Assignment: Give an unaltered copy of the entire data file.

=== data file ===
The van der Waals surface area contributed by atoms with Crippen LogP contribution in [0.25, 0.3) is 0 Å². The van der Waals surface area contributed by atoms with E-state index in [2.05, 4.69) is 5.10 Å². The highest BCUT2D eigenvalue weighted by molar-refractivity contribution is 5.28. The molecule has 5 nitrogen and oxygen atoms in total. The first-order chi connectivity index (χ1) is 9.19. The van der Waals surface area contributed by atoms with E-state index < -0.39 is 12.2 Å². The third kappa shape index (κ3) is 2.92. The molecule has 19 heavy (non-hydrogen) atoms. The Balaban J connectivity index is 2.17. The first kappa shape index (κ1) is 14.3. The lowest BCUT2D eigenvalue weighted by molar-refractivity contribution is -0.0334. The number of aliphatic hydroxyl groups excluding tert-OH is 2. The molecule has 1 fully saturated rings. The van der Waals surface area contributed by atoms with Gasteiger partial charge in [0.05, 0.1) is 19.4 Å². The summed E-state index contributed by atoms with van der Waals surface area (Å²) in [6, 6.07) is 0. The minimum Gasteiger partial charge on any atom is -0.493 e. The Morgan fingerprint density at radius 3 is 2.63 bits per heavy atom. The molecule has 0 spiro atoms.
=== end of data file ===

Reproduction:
The van der Waals surface area contributed by atoms with Crippen LogP contribution in [0.25, 0.3) is 0 Å². The van der Waals surface area contributed by atoms with E-state index in [2.05, 4.69) is 5.10 Å². The highest BCUT2D eigenvalue weighted by molar-refractivity contribution is 5.28. The molecule has 5 nitrogen and oxygen atoms in total. The first-order chi connectivity index (χ1) is 9.19. The van der Waals surface area contributed by atoms with E-state index < -0.39 is 12.2 Å². The third kappa shape index (κ3) is 2.92. The molecule has 19 heavy (non-hydrogen) atoms. The Balaban J connectivity index is 2.17. The first kappa shape index (κ1) is 14.3. The lowest BCUT2D eigenvalue weighted by molar-refractivity contribution is -0.0334. The number of aliphatic hydroxyl groups excluding tert-OH is 2. The molecule has 1 fully saturated rings. The van der Waals surface area contributed by atoms with Gasteiger partial charge in [0.05, 0.1) is 19.4 Å². The summed E-state index contributed by atoms with van der Waals surface area (Å²) in [6, 6.07) is 0. The minimum Gasteiger partial charge on any atom is -0.493 e. The Morgan fingerprint density at radius 3 is 2.63 bits per heavy atom. The molecule has 0 spiro atoms.